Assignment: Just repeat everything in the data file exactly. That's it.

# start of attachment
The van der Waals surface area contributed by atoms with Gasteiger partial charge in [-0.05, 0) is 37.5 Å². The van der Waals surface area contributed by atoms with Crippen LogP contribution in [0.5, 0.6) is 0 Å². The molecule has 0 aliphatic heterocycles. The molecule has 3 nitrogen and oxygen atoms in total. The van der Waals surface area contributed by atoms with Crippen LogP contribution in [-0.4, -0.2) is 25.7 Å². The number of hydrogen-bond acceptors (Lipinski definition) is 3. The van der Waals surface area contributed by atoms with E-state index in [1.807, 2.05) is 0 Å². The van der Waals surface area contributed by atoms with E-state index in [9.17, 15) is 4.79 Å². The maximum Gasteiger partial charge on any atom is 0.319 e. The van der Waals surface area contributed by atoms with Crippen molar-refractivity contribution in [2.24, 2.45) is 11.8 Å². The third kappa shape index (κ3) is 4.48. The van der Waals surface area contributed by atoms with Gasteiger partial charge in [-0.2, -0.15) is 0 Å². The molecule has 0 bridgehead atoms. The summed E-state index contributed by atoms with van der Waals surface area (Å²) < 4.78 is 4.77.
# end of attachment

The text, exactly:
The van der Waals surface area contributed by atoms with Gasteiger partial charge in [-0.05, 0) is 37.5 Å². The van der Waals surface area contributed by atoms with Crippen LogP contribution in [0.5, 0.6) is 0 Å². The molecule has 0 aliphatic heterocycles. The molecule has 3 nitrogen and oxygen atoms in total. The van der Waals surface area contributed by atoms with Crippen LogP contribution in [-0.4, -0.2) is 25.7 Å². The number of hydrogen-bond acceptors (Lipinski definition) is 3. The van der Waals surface area contributed by atoms with E-state index in [1.807, 2.05) is 0 Å². The van der Waals surface area contributed by atoms with E-state index in [9.17, 15) is 4.79 Å². The maximum Gasteiger partial charge on any atom is 0.319 e. The van der Waals surface area contributed by atoms with Crippen molar-refractivity contribution in [2.24, 2.45) is 11.8 Å². The third kappa shape index (κ3) is 4.48. The van der Waals surface area contributed by atoms with Gasteiger partial charge in [-0.2, -0.15) is 0 Å². The molecule has 0 bridgehead atoms. The summed E-state index contributed by atoms with van der Waals surface area (Å²) < 4.78 is 4.77.